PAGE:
Saturday 16 October 2021

My Virtual Instrument User Interface

The world on which we live is precious, unique, too often taken for granted, fragile, not loved enough, beautiful, amazing... and continually astounds me.

I have always had the crazy idea that if I make a user interface that is totally obvious to me, then it must also be intuitive to everyone else as well. Sometimes (Well, my Probably M4L sequencer is a good example), I am very wrong. Actually, reset that word 'sometimes'. Just about every time I think this, it seems that I get it wrong. My user interfaces work for me, but not for everyone. For this I apologise. I'm not perfect, and neither are my user interfaces.

To try and fix it, here's the 'Words & Pictures' part of a series of resources that I'm producing with the aim of making my user interfaces for my virtual instruments on easier for people to get their heads around, and use!


As you can see from the screenshot above, I'm going to use my 'Mattress' virtual instrument as the example. I've uploaded it to the review queue on the newly re-launched version 3.0 web-site, so it should be available there for download at some stage. My 'Spoken Pads' virtual instrument (Sample Pack) went from upload to being published in a couple of hours just before the launch event, but the site seems to have slowed down a little since then.

A quick shout-out for Rachel K Collier, whose YouTube channel just released a 'How to do a remix' video featuring Mary Spender's latest 'predictive' single (Adele, not John Mayer, this time), and this rather distracted me. I did make the third comment though, so I was a little early. I'm going to use the 'amazing' word again for both of these amazing musicians!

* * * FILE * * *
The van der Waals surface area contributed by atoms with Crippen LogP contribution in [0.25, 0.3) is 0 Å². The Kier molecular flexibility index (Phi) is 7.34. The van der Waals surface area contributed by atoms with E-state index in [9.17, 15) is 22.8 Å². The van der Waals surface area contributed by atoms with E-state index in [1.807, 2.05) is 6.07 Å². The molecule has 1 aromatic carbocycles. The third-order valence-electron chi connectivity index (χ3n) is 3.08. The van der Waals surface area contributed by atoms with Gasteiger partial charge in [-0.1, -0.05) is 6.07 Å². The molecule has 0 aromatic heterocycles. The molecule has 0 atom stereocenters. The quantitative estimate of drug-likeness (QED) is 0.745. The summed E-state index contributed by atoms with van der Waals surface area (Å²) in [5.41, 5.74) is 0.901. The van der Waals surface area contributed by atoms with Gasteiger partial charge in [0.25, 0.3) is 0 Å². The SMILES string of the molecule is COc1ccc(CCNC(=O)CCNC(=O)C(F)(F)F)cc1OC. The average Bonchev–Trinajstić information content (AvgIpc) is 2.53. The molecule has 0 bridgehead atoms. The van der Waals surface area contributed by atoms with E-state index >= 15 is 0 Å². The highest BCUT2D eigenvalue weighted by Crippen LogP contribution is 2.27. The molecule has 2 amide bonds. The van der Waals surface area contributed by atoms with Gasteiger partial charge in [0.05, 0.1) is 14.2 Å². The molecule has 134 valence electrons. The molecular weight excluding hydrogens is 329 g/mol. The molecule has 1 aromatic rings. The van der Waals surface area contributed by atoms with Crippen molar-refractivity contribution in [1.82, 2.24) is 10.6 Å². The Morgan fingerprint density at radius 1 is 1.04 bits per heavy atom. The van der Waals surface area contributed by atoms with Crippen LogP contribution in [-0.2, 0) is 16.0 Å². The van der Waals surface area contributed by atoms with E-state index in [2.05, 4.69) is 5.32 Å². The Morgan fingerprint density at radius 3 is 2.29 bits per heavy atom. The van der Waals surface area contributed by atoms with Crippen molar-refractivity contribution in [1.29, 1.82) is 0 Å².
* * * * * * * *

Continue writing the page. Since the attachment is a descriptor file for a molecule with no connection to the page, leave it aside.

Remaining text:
Yes, I'm using my current favourite, Decent Sampler, again. As you can see, there are two major parts to the user interface. On the left: Timbre controls. On the right: Synthesizer controls.

Timbre Controls

My interfaces have two (sometimes three) horizontal rows of controls. They are essentially little mixers, made out of the 'Mic' sliders that you sometimes find in sample players for choosing microphone polar pattern/response shapes and characteristics, plus their positioning. So you might have a cardioid close up to capture an 'intimate' close-up sound, and an omni far away to pick up the room. And no, a 'shotgun' microphone is not used to pick up the sound of guns!

To give some leeway in levels, I deliberately set the volumes of my samples so that a slider setting of about half-way is okay for most purposes. You can set it higher to make something stand out, but overall, about half-way is good. Too many maximum settings may well overload things, which is either what you want, or what you don't want - your choice.

Sometimes, for samples that are minor, special 'tiny' 'Mic' sliders are used, typically half the width of the ordinary 'Mic' sliders. These work the same way - they just take up less room, and are less important!

When there are two (or three) horizontal rows of 'Mic' sliders, then the intention behind the design is then same - you choose one or more 'Mic' sliders from each row, and set them to about half-way (don't overload things, remember?).